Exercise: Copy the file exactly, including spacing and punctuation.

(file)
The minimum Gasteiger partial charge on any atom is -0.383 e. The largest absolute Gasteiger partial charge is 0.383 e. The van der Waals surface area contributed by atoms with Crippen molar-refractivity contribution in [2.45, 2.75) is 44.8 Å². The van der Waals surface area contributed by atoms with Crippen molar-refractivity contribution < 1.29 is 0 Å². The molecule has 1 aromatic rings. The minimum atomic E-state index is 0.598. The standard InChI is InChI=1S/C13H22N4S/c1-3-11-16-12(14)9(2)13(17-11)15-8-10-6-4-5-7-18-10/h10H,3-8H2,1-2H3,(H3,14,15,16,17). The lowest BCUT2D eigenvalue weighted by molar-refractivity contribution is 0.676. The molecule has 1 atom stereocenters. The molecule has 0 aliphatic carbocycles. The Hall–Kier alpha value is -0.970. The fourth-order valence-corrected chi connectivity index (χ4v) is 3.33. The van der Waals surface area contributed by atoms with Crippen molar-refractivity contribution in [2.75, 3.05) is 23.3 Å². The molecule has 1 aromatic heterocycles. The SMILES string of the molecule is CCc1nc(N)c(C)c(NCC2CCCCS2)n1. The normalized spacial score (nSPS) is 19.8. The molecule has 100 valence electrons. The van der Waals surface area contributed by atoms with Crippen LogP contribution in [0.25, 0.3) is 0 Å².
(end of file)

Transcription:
The minimum Gasteiger partial charge on any atom is -0.383 e. The largest absolute Gasteiger partial charge is 0.383 e. The van der Waals surface area contributed by atoms with Crippen molar-refractivity contribution in [2.45, 2.75) is 44.8 Å². The van der Waals surface area contributed by atoms with Crippen molar-refractivity contribution < 1.29 is 0 Å². The molecule has 1 aromatic rings. The minimum atomic E-state index is 0.598. The standard InChI is InChI=1S/C13H22N4S/c1-3-11-16-12(14)9(2)13(17-11)15-8-10-6-4-5-7-18-10/h10H,3-8H2,1-2H3,(H3,14,15,16,17). The lowest BCUT2D eigenvalue weighted by molar-refractivity contribution is 0.676. The molecule has 1 atom stereocenters. The molecule has 0 aliphatic carbocycles. The Hall–Kier alpha value is -0.970. The fourth-order valence-corrected chi connectivity index (χ4v) is 3.33. The van der Waals surface area contributed by atoms with Crippen molar-refractivity contribution in [2.75, 3.05) is 23.3 Å². The molecule has 1 aromatic heterocycles. The SMILES string of the molecule is CCc1nc(N)c(C)c(NCC2CCCCS2)n1. The normalized spacial score (nSPS) is 19.8. The molecule has 100 valence electrons. The van der Waals surface area contributed by atoms with Crippen LogP contribution in [0.25, 0.3) is 0 Å².